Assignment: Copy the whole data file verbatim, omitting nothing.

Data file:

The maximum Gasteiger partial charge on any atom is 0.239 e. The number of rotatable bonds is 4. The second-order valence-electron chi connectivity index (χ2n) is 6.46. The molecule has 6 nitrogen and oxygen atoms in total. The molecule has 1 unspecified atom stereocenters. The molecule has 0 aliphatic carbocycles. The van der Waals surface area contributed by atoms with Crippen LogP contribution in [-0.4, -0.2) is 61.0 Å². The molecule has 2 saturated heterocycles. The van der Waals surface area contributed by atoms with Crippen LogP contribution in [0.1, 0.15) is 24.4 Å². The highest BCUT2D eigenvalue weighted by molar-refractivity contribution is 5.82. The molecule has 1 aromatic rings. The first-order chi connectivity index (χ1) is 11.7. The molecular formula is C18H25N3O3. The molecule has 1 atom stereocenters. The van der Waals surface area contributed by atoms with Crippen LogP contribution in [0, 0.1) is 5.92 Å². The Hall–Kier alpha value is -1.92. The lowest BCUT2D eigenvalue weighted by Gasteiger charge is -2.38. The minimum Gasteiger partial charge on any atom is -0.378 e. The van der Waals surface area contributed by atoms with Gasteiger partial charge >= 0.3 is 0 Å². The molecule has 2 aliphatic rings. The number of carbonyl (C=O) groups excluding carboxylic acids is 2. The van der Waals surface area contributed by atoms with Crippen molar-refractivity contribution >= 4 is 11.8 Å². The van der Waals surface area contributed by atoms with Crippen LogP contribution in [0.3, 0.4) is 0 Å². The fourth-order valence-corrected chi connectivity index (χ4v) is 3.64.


The maximum Gasteiger partial charge on any atom is 0.239 e. The number of rotatable bonds is 4. The second-order valence-electron chi connectivity index (χ2n) is 6.46. The molecule has 6 nitrogen and oxygen atoms in total. The molecule has 1 unspecified atom stereocenters. The molecule has 0 aliphatic carbocycles. The van der Waals surface area contributed by atoms with Crippen LogP contribution in [-0.4, -0.2) is 61.0 Å². The molecule has 2 saturated heterocycles. The van der Waals surface area contributed by atoms with Crippen LogP contribution in [0.1, 0.15) is 24.4 Å². The highest BCUT2D eigenvalue weighted by molar-refractivity contribution is 5.82. The molecule has 1 aromatic rings. The first-order chi connectivity index (χ1) is 11.7. The molecular formula is C18H25N3O3. The molecule has 1 atom stereocenters. The van der Waals surface area contributed by atoms with Crippen LogP contribution in [0, 0.1) is 5.92 Å². The Hall–Kier alpha value is -1.92. The lowest BCUT2D eigenvalue weighted by Gasteiger charge is -2.38. The minimum Gasteiger partial charge on any atom is -0.378 e. The van der Waals surface area contributed by atoms with Gasteiger partial charge >= 0.3 is 0 Å². The molecule has 2 aliphatic rings. The number of carbonyl (C=O) groups excluding carboxylic acids is 2. The van der Waals surface area contributed by atoms with Crippen molar-refractivity contribution >= 4 is 11.8 Å². The van der Waals surface area contributed by atoms with Crippen LogP contribution in [0.3, 0.4) is 0 Å². The fourth-order valence-corrected chi connectivity index (χ4v) is 3.64.